The federal census did not list “Beth Arnold,” but there were plenty of Elizabeth Arnold’s in Los Angeles. Was she the Elizabeth Arnold who married a surgeon in 1910 and became Mrs. Dr. C. Leroy Lowman? Was she the Elizabeth B. Arnold listed as a teacher in the 1902 and 1904 city directories? Or was she the California-born Elizabeth Arnold employed as a nurse in 1910?
Or was Miss Arnold the Irish-Canadian, single woman who immigrated in 1895 and found professional nursing work in 1900 at Dr. Channing’s private asylum in Brookline, Massachusetts, but before long appeared in Los Angeles where she boasted in the Los Angeles Herald
of her ability to make good wages being a grocery shopper for a number of families? Was it the same Canadian-born person who by 1910 was still single and working as a private nurse in the city? Was the same Miss Arnold employed at the high-end jewelry store on Seventh Street in 1920?
Bill Hart at 1926 Semi-Centennial for Custer's Battle of the Little Bighorn by Kim Walters
Hollywood silent film legend William S. Hart saved thousands of photographic prints relating to his stage and film career, images of his friends, acquaintances, and his personal activities. In scanning and cataloging images from the William S. Hart Collection
, my interest was piqued regarding 48 photographs that were labeled “Custer Semi-Centennial." I was interested to discover that Hart was invited to attend the June, 1926 Custer Semi-Centennial celebrations in Montana. In Hart’s autobiography he writes about his family’s connections with Native people of the Dakotas and briefly mentions the 1876 Battle of the Little Bighorn. Towards the end of the autobiography he describes his attendance at the Semi-Centennial. The organizers of the event acknowledged that many of the veterans of the Indian wars, soldiers and Native Americans were aging, and many had died. They wanted to regale the public as to Custer’s image of a hero as well as acknowledging the “burying of the hatchet.”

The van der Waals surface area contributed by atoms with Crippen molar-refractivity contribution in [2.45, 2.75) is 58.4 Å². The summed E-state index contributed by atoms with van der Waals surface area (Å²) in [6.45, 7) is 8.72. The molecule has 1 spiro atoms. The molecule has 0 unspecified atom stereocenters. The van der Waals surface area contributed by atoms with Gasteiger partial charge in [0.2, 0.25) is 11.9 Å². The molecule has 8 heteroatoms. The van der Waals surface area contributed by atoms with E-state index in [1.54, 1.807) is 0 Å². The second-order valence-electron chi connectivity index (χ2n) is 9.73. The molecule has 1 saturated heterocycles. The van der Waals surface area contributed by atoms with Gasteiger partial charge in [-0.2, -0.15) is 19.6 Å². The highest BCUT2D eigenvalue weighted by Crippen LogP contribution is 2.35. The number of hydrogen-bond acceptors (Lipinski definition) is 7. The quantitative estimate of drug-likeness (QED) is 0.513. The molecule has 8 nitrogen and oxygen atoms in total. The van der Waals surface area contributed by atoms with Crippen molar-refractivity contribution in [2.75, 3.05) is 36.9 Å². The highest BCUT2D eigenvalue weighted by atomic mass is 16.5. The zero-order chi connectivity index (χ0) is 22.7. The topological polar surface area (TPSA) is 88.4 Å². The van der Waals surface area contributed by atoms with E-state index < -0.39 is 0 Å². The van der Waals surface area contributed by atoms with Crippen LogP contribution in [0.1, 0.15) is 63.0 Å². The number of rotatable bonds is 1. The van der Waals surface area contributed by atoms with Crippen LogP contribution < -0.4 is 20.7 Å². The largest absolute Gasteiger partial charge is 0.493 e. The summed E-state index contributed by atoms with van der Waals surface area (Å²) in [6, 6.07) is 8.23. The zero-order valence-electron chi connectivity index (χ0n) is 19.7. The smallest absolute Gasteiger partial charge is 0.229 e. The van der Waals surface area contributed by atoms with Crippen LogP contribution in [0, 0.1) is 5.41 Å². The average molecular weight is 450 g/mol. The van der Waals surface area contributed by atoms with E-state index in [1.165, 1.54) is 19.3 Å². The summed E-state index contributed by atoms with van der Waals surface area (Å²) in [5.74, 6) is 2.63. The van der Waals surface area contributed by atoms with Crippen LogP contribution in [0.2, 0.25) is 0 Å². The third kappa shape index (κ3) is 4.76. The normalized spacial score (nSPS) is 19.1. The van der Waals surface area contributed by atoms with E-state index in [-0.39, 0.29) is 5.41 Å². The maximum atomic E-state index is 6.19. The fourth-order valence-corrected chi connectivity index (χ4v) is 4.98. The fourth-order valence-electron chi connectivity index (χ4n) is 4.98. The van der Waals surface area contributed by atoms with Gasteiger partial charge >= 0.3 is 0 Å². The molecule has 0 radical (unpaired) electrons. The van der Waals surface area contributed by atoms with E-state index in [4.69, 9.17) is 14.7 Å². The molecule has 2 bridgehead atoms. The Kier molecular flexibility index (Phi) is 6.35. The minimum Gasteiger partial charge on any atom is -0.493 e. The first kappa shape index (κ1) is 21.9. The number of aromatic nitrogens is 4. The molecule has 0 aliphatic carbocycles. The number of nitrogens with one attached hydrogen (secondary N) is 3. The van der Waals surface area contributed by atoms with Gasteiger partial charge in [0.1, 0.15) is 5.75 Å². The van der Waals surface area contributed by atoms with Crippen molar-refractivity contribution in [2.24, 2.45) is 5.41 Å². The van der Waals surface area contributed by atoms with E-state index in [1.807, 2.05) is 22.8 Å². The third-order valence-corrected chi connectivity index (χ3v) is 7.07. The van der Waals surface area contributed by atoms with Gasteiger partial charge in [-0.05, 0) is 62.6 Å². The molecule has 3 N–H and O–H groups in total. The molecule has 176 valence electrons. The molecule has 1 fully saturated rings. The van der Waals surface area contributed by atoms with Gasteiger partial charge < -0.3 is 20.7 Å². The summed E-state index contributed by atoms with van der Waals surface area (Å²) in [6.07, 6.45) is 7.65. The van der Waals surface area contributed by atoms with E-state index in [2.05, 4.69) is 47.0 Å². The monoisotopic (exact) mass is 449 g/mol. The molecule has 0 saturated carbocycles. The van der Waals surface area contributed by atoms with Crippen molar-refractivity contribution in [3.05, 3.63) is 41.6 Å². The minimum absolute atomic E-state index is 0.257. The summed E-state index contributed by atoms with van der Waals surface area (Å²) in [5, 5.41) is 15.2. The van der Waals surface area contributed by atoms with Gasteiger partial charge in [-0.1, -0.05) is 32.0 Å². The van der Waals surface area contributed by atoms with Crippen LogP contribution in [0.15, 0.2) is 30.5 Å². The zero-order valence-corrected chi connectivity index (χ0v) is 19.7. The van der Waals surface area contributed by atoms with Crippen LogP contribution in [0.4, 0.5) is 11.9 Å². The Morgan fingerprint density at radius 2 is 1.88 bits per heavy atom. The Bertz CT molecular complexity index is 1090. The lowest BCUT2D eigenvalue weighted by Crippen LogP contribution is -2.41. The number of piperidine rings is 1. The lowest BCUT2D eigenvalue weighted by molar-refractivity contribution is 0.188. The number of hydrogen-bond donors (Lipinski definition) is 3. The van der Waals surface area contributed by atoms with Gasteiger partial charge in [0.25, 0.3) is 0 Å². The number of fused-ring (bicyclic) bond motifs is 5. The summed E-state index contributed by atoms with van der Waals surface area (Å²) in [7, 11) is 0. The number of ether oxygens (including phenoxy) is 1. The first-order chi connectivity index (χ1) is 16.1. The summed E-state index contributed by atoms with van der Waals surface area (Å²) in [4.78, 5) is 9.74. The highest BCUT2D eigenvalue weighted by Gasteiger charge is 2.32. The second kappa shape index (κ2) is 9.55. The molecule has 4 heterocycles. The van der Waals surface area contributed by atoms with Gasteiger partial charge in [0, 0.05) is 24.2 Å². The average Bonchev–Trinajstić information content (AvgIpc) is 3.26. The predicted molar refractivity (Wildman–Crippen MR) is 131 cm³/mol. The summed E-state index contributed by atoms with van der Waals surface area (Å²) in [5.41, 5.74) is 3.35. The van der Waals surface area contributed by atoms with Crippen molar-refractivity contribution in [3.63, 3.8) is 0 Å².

"Bill Hart at exercises of June 25." E. A. Brininstool, photographer (P-075-14-12f)
Hart appears in many of the images with Native American chiefs from the Lakota, Arapaho and Northern Cheyenne tribes, as well as with Brigadier General Edward S. Godfrey who was part of the 7th
Calvary under Captain Benteen, and Fitzhugh Lee who was in command of the 7th
Calvary from Fort Bliss, Texas. Approximately half of the images were taken by cowboy poet and author, E.A. Brininstool.
Read the whole story and view selected images at Discoveries in the Seaver Center.
Through this research I have identified other online resources that are relevant to telling the story of the Semi-Centennial, such as the Montana Newspaper Project which provide first-hand accounts of the June 25-27,
1926 programs, http://montananewspapers.org/search/advanced/
. The Digital Public Library of America also provides links to archives around the United States that have cataloged digital collections many of which are collected by the Montana State Historical Society https://mhs.mt.gov/research/online
and the State Historical Society of North Dakota https://www.history.nd.gov/archives/index.html
At this time because of COVID-19 Stay at Home restrictions the entire group of 48 Semi-Centennial images from the Seaver Center have yet to be available online but will be posted in the very near future.
However, to date 2,677 images from the Hart Collection relating to his more than 60 silent films are digitally available at http://collections.nhm.org/seaver-center/
. Enter a Keyword by title of the film, actor or actress who appeared in a particular film and/or an action that might be taking place. Narrow your search by selecting the Collection Name: William S. Hart (1864-1946) Collection (1890s-1940s).